Smart TaxesSmart Taxes

Why do tax laws still punish 2-income families?

The marriage penalty gives some couples a raw deal when it comes to paying taxes.

By MSN Money Partner Apr 15, 2014 5:16PM

This post comes from Krystal Steinmetz at partner site Money Talks News.


Money Talks News on MSN MoneyWhen it comes to paying taxes, two-income married couples can be at a disadvantage.


Taxes flowing into Uncle Sam's hat © Thinkstock/SuperStock     According to National Public Radio, "secondary" wage earners are sometimes penalized by a tax code provision that dates back to the Ozzie and Harriet days -- the so-called marriage penalty. It's when a married couple pay more income tax together than they would as two single individuals.


Melissa Kearney, director of the Hamilton Project at the Brookings Institution, told NPR that the tax system was not designed to penalize working spouses, but it can, and it does.


In 1948, Congress enacted an income tax rate structure for married taxpayers in which spousal income was pooled. It worked well at the time, because most husbands were the primary breadwinners and wives typically stayed at home.


Times have changed.  Kearney explained to NPR that a couple with a highly paid husband in the highest tax bracket would really feel the brunt of the marriage penalty.

"As soon as the wife goes to work, her first dollar of earnings is taxed at our highest marginal tax rate," she says. "So some lawyers have referred to this as really the tax on women."

It also affects low- and middle-income couples. Brad Wilcox, director of the National Marriage Project at the University of Virginia, said low-wage workers are often hesitant to tie the knot because of the financial repercussions. Wilcox told NPR that pooling spousal incomes means a family may no longer qualify for food stamps, the Earned Income Tax Credit or Medicaid.


"They're hesitant to marry because they realize that they would experience a significant financial hit by doing so," Wilcox said.


If you want to see how the marriage penalty affects you, check out the Tax Policy Center calculator here.


If you're paying significantly more taxes by filing as a couple, you may want to consider filing separately rather than jointly. According to TurboTax, you need to keep in mind that filing separately may limit your ability to claim the following tax benefits: Child and Dependent Care Credit, Earned Income Credit, education credits, and tax-free exclusion of Social Security benefits, among others.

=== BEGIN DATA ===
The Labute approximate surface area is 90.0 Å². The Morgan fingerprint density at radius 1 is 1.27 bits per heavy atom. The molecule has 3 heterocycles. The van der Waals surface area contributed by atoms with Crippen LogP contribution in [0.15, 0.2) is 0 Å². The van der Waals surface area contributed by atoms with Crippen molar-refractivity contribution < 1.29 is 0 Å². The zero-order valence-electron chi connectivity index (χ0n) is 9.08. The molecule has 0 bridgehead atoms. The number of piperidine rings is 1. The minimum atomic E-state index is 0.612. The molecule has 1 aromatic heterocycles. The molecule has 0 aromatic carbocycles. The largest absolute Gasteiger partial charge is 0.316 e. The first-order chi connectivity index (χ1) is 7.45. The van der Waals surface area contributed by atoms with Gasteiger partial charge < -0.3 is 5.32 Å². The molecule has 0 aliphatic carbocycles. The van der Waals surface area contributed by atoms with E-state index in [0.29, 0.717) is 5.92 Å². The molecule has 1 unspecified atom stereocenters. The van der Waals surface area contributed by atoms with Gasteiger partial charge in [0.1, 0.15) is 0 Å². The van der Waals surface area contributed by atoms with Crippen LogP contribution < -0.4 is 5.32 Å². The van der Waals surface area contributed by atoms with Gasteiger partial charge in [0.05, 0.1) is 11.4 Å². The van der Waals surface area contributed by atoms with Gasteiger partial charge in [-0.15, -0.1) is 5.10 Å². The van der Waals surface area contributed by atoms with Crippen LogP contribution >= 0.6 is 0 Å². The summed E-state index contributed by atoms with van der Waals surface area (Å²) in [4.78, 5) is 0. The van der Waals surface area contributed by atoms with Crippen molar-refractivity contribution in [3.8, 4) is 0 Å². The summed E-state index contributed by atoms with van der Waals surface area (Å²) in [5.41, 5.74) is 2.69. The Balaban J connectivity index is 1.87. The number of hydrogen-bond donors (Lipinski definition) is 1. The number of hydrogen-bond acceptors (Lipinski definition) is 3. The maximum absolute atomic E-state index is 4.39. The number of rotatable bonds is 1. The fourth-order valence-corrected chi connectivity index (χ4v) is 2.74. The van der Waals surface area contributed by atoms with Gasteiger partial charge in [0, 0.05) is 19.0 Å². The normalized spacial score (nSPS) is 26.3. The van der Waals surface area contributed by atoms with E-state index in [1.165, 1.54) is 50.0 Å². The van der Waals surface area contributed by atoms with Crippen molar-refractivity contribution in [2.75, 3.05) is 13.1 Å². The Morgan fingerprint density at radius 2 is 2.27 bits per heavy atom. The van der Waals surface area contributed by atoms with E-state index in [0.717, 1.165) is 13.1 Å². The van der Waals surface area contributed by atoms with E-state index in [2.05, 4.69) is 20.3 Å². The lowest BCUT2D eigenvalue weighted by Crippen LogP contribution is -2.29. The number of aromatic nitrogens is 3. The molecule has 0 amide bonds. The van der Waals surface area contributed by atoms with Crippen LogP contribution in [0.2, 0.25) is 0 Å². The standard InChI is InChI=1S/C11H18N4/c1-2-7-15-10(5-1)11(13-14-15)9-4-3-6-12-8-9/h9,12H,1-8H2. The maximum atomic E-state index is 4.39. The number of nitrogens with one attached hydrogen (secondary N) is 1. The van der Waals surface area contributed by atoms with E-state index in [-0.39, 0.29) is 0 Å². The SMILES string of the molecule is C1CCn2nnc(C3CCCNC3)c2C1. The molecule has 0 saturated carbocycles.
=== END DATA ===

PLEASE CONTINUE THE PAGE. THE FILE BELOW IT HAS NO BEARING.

Legislation has recently been introduced to ease the marriage penalty. U.S. Sen. Patty Murray, D-Wash., has proposed allowing low- and middle-income couples to deduct 20 percent from the second earner's income when filing taxes. You can read more about Murray's proposed legislation here. NPR said Murray's bill likely won't pass a divided Congress.


What has your experience been like filing as a married couple?


More from Money Talks News

VIDEO ON MSN MONEY

17Comments
Apr 16, 2014 7:38AM
avatar

Taxes on wages (in any form – flat or progressive) are the greatest evil of our American Republic. When government is free to steal from you, there are no limits to waste and abuse in government. If a person chooses to work extra hours or two jobs in order to better provide for themselves or their family, they should not be penalized, but that is what happens. The more you make by working harder and longer, the more money is stolen from you, and given to those who spend their lives living off the hard work of others.

The revenue the government needs to provide legitimate constitutional services should be obtained primarily from a national sales tax instead of a tax on wages. All would pay based on consumption, the more you spend the more you pay. The more luxury you surround yourself with, the more you pay. Your choice. A national sales tax system would capture money spent by criminals and by illegal aliens who currently pay near zero in taxes. There would of course need to be exemptions: Cars (already have a federal excise tax) Primary Residence/Rental Properties (vacation homes would be subject to tax/rental profit would be taxed) Fresh Food (Preprocessed foods and prepared meals would be taxed – only fresh/fresh frozen/canned goods would be exempt) Insurance Premiums, Health Care & Certified Education.